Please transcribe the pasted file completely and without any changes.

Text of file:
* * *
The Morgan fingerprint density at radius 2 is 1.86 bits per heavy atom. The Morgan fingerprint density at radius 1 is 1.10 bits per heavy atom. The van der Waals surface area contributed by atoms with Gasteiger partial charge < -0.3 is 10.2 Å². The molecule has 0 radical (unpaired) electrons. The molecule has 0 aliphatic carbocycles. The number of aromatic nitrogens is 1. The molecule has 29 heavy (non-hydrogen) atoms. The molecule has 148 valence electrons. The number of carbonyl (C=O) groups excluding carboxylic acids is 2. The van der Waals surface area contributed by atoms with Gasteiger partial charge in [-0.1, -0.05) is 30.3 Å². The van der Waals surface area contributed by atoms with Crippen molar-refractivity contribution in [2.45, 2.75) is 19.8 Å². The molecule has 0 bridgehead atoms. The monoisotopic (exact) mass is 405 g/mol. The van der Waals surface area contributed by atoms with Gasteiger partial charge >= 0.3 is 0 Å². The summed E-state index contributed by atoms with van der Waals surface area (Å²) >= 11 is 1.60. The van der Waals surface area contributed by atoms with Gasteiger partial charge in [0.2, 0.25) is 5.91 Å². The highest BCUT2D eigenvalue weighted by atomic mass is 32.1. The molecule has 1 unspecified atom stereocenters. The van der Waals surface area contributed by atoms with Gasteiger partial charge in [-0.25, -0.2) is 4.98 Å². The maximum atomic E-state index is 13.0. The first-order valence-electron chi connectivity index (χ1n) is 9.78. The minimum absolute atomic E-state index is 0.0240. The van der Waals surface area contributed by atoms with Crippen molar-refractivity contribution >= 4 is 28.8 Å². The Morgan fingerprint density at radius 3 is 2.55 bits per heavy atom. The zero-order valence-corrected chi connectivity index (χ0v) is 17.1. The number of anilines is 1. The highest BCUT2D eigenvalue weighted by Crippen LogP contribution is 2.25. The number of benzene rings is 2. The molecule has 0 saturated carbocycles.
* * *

The Morgan fingerprint density at radius 2 is 1.86 bits per heavy atom. The Morgan fingerprint density at radius 1 is 1.10 bits per heavy atom. The van der Waals surface area contributed by atoms with Gasteiger partial charge < -0.3 is 10.2 Å². The molecule has 0 radical (unpaired) electrons. The molecule has 0 aliphatic carbocycles. The number of aromatic nitrogens is 1. The molecule has 29 heavy (non-hydrogen) atoms. The molecule has 148 valence electrons. The number of carbonyl (C=O) groups excluding carboxylic acids is 2. The van der Waals surface area contributed by atoms with Gasteiger partial charge in [-0.1, -0.05) is 30.3 Å². The van der Waals surface area contributed by atoms with Crippen molar-refractivity contribution in [2.45, 2.75) is 19.8 Å². The molecule has 0 bridgehead atoms. The monoisotopic (exact) mass is 405 g/mol. The van der Waals surface area contributed by atoms with Gasteiger partial charge >= 0.3 is 0 Å². The summed E-state index contributed by atoms with van der Waals surface area (Å²) >= 11 is 1.60. The van der Waals surface area contributed by atoms with Gasteiger partial charge in [0.2, 0.25) is 5.91 Å². The highest BCUT2D eigenvalue weighted by atomic mass is 32.1. The molecule has 1 unspecified atom stereocenters. The van der Waals surface area contributed by atoms with Gasteiger partial charge in [-0.25, -0.2) is 4.98 Å². The maximum atomic E-state index is 13.0. The first-order valence-electron chi connectivity index (χ1n) is 9.78. The minimum absolute atomic E-state index is 0.0240. The van der Waals surface area contributed by atoms with Crippen molar-refractivity contribution >= 4 is 28.8 Å². The Morgan fingerprint density at radius 3 is 2.55 bits per heavy atom. The zero-order valence-corrected chi connectivity index (χ0v) is 17.1. The number of anilines is 1. The highest BCUT2D eigenvalue weighted by Crippen LogP contribution is 2.25. The number of benzene rings is 2. The molecule has 0 saturated carbocycles.